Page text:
sober lifestyle

Weather


The peaceful calm of Friday morning — I did yoga, attended a 12-step meeting, then took a quick walk around the neighborhood with Christmas classics playing in my headphones — quickly dissipated as the day progressed and the weather intensified.

It was Dec. 23rd, and my husband and I were supposed to drive three hours north for the first leg of our weeklong holiday journey. I sat on the couch, fully dressed and packed, waiting with dwindling patience for him to get ready, and listening with mounting concern as the drip, drip of light rain on the deck turned into the rapid rat-a-tat-tat of sleet against the windows and whoosh of wind around the building.

My thoughts raced: WHAT was taking him so long? Furthermore, WHY was it so important that we leave today, when tomorrow might be safer? Anxiety bubbled up inside me like a runaway train, and I, simultaneously exiting the most challenging month of the year and entering the hyper-hormonal “danger zone” of my monthly cycle, felt completely powerless to stop it…

It’s easy to see, now that it’s Jan. 3 and I’m peering at Christmas vacation in my rearview mirror, how this turned into the most difficult holiday season of my recovery thus far.

It’s clear, in hindsight: Fretting over a storm outside instead of tending to the storm inside can be a recipe for relapse.

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graduate school, sober lifestyle

Silence


I enjoy running immensely — I mean, who wouldn’t, with this (👀⬆️) beautiful, soft, flat nature trail at their disposal? — but I am by no means a runner. Come to the Delaware Canal towpath on any Sunday morning if you want to witness the clear contrast between regular, middle-aged schmoes like me and the real deal.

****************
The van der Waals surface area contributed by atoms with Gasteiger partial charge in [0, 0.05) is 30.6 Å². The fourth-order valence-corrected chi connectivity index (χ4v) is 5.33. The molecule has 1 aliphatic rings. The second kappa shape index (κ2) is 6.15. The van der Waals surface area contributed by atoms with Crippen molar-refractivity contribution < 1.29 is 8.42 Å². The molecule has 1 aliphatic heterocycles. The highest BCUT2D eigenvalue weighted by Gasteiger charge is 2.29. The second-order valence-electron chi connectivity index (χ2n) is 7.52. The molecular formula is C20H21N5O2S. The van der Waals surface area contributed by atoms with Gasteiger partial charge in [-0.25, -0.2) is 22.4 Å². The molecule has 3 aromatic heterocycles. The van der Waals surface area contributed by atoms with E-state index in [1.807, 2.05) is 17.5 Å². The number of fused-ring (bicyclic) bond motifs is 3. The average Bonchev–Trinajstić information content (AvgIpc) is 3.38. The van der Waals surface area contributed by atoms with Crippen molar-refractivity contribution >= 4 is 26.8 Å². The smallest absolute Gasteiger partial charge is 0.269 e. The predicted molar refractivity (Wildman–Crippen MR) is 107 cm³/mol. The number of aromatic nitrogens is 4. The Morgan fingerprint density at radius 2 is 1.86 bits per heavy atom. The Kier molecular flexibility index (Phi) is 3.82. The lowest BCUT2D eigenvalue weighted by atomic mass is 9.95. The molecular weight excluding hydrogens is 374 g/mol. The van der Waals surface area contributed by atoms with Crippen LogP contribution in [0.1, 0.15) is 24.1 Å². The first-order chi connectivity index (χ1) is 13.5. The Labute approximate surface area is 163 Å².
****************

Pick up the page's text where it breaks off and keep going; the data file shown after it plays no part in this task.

I mean, besides the obvious difference in speed and overall physique, I’ve got music from a carefully curated playlist blaring in my ear buds. I will slow down or even stop, if I need to adjust said music. Serious runners don’t mess with those types of pedestrian creature comforts. They motor through the miles in steely silence.

Me, vs. Them:


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sober lifestyle

Growth

Driving home from class in Doylestown three nights a week is a litmus test for my emotional regulatory skills — still a bit of a shortcoming at 3+ years sober. More often than not, I end up at max acidity, raging behind the bumper of a car doing 25 mph in a 45 zone and braking to 20 at every bend, all the way down 413 to Newtown.


And other times, hallelujah, it’s smooth sailing. This past Tuesday, there was not a car nor a deer in sight, and the U2 station on the free-trial Sirius radio service in my new (Cubbie-blue) Jeep was playing “Angel of Harlem,” after which the Lithium station was playing STP’s “Big Empty,” and “Low” by Cracker, and I felt a glorious sense of freedom as I cruised along the open road, singing my heart out to the same 90s hits that used to pump from the tape deck in my teenage bedroom.


Those two contrasting scenarios are a pretty good illustration of how much my life changed between October 2021 and today. I went from a tired, bitter commuter sitting in rush-hour traffic twice a day, working and going to school full-time, to about as free-spirited as a Type-A gal can be, enjoying plenty of the open space and self-care time that has been such a huge key to my mental health and recovery.

This charmed life is, of course, about to end. I’m in a surreal calm-before-the-storm period with no idea what the future will bring. All the growth I’ve undergone in the past four years is about to be put to the test.

Sounds familiar…

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sober lifestyle

Grief

A few months back, one of my counseling professors shared an assignment she’d given students in her undergrad addictions class: They had to write a break-up letter to their substance of choice.

It struck me as a powerful, meaningful exercise. I mean, if you really wanna know what it’s like for an addict trying to get sober, you’re going to have to process some pretty intense grief.